The AMPS argument says that if black holes don't permanently lose information, then as time passes, this exact cancellation must eventually break down. Technically speaking, that's because the Hawking radiation at late times can't be simultaneously quantum mechanically entangled with both the radiation inside the event horizon, and the radiation emitted at earlier times.

    You ask what in "the theory" determines whether you see a vacuum or the firewall. If the theory is general relativity, or semiclassical gravity, the answer is that you see a vacuum, not a firewall. If the theory is quantum gravity, then AMPS claim that given certain assumptions, logical consistency requires that there be a firewall. However, we don't know what the mechanism would be, since we don't even know how to formulate the theory!

  3. Mitchell Porter says:

    Why did you (once) think that information is lost?

  4. Aron Wall says:


    Because that's what happens in semiclassical general relativity: the Hawking radiation is completely uncorrelated with anything that fell in. One expects that quantum gravity effects should only make a difference when the amount of spacetime curvature is large. Curvatures are large at the singularity, but not near the event horizon.

    Also, it seems like the information could only escape from the singularity if the laws of physics are nonlocal. Since general relativity and quantum field theory are each local (in the relevant sense), this seemed implausible.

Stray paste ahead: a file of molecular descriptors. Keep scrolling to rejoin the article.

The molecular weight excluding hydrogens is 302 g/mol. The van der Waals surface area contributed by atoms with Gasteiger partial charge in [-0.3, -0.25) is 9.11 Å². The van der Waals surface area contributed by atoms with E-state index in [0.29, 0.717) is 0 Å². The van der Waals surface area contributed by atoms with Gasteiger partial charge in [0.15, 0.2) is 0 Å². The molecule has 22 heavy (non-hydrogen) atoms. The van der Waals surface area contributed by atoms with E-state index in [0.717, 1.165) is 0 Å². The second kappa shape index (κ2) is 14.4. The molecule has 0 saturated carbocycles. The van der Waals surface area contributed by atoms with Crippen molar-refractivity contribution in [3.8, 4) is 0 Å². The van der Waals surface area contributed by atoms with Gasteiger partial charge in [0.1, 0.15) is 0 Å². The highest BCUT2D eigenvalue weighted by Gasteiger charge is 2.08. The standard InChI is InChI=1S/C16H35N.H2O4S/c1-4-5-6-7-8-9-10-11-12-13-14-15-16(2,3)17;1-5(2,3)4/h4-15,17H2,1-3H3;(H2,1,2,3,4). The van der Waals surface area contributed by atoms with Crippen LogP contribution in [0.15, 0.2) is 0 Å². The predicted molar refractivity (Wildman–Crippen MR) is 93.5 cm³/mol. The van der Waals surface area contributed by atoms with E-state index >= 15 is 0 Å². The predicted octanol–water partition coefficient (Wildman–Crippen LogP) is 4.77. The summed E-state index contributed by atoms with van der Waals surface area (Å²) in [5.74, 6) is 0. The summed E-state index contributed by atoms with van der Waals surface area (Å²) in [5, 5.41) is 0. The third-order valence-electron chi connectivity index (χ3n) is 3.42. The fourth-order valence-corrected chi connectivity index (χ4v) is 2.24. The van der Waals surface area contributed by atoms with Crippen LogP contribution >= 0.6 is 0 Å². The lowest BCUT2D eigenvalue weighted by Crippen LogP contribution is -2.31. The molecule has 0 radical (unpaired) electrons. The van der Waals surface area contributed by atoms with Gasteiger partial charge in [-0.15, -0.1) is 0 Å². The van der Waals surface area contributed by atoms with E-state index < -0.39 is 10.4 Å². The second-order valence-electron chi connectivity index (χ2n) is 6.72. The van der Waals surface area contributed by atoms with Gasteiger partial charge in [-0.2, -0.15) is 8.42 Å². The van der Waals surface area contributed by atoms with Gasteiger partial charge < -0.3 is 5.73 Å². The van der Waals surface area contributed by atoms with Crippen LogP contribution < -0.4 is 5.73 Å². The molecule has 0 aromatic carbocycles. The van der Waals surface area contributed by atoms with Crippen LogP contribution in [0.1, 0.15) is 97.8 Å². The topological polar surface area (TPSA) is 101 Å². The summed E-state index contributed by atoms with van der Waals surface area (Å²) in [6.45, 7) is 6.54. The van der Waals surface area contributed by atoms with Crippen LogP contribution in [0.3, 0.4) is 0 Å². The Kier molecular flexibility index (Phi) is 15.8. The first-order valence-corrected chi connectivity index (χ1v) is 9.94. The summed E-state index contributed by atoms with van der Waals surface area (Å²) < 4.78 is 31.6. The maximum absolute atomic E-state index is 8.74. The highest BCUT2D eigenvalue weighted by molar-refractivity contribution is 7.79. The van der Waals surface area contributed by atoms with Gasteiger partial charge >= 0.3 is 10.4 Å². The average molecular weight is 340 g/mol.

I was convinced that the information does come out by a very simple argument by Don Marolf, here at UC Santa Barbara. The basic idea is that in general relativity, the mass (= energy) of a system is measurable at spatial infinity, because of the long-range nature of the gravitational field. For example, you could put a planet in orbit around the system and measure the gravitational mass that way.

    But in quantum mechanics, if you can measure the energy E and some other observable \mathcal{O}, you can also measure the same observable \mathcal{O}(t) at any past or future time. (For those who want to see the math, the formula is \mathcal{O}(t) = e^{iEt} \mathcal{O} e^{-iEt}.) That means that if you create an object very far from the black hole, and then drop it into the black hole, the information must still be encoded somehow in the information at infinity. This is related to something called the "holographic principle".

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  6. s. vik says:

    Unless you can test it. Who cares.

    Math models are usually just approximations to reality, so all this brain twisting logic may not correspond to it anyways.